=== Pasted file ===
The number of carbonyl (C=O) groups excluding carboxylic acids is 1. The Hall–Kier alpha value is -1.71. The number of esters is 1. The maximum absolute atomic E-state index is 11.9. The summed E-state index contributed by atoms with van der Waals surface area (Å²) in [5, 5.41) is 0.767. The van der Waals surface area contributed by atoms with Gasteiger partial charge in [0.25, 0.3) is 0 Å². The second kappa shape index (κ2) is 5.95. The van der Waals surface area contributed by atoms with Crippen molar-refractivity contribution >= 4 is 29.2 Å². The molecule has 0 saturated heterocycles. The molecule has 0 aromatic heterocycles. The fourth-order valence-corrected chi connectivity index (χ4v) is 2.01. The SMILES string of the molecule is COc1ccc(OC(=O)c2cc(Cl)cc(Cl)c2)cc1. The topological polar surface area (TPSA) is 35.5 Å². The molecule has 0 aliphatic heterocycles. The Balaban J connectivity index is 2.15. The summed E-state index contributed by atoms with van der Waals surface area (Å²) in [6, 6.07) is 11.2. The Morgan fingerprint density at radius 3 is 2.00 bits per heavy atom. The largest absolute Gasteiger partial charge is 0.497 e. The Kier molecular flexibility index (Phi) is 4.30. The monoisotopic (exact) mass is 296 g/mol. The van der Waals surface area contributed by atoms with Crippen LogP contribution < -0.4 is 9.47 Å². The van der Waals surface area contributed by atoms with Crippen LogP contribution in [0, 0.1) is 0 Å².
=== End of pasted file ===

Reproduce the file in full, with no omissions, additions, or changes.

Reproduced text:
The number of carbonyl (C=O) groups excluding carboxylic acids is 1. The Hall–Kier alpha value is -1.71. The number of esters is 1. The maximum absolute atomic E-state index is 11.9. The summed E-state index contributed by atoms with van der Waals surface area (Å²) in [5, 5.41) is 0.767. The van der Waals surface area contributed by atoms with Gasteiger partial charge in [0.25, 0.3) is 0 Å². The second kappa shape index (κ2) is 5.95. The van der Waals surface area contributed by atoms with Crippen molar-refractivity contribution >= 4 is 29.2 Å². The molecule has 0 saturated heterocycles. The molecule has 0 aromatic heterocycles. The fourth-order valence-corrected chi connectivity index (χ4v) is 2.01. The SMILES string of the molecule is COc1ccc(OC(=O)c2cc(Cl)cc(Cl)c2)cc1. The topological polar surface area (TPSA) is 35.5 Å². The molecule has 0 aliphatic heterocycles. The Balaban J connectivity index is 2.15. The summed E-state index contributed by atoms with van der Waals surface area (Å²) in [6, 6.07) is 11.2. The Morgan fingerprint density at radius 3 is 2.00 bits per heavy atom. The largest absolute Gasteiger partial charge is 0.497 e. The Kier molecular flexibility index (Phi) is 4.30. The monoisotopic (exact) mass is 296 g/mol. The van der Waals surface area contributed by atoms with Crippen LogP contribution < -0.4 is 9.47 Å². The van der Waals surface area contributed by atoms with Crippen LogP contribution in [0, 0.1) is 0 Å².